Roads and highways are generally not conducive to preserving evidence. Therefore, in addition to the police report, you should do everything you can to document the scene of the accident. Photographs, video recordings, and audio recordings can be extremely valuable sources of evidence.

Among the most important things to document are road and weather conditions. For example, wet roads, high winds, or low visibility due to fog could each help show that the truck driver should have been driving more carefully.

The condition of the drivers involved should also be taken into consideration. For example, evidence that the driver violated their hours-in-service restrictions can help make your case. Similarly, signs that a driver was intoxicated (for example, demeanor or open containers in the vehicle) or otherwise incapacitated can be another significant source of evidence.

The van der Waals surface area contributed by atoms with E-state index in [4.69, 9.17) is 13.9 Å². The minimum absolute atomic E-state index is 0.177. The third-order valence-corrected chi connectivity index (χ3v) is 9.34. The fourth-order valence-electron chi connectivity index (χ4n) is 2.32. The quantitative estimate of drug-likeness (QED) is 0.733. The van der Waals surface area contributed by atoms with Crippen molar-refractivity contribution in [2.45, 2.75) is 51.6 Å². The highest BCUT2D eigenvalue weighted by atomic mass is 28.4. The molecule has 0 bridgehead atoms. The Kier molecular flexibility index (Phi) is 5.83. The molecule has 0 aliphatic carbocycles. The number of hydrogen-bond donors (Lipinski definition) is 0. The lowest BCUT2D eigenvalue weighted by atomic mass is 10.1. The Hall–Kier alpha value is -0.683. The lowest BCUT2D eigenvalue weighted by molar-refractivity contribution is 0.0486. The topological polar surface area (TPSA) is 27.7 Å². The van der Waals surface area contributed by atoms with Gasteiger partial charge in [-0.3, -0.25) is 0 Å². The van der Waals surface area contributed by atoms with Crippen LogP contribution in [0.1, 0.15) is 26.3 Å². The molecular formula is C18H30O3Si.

4. Contact An Experienced Truck Accident Attorney

Victims of trucking accidents deserve an experienced attorney at their side. Auto accidents involving large trucks are more complicated and intensely contested than accidents involving only standard vehicles. Therefore, it is important that victims of these accidents secure an experienced attorney capable of investigating and handling trucking accident cases.

In particular, consider speaking to an attorney before speaking to an insurance company. Victims of auto accidents often turn to insurance companies before speaking with an attorney, but this can be risky. Insurance companies—even your own—are not neutral third parties, and their settlement offers are not always calculated based on the actuality of the accident but instead on what the companies believe might result from trial.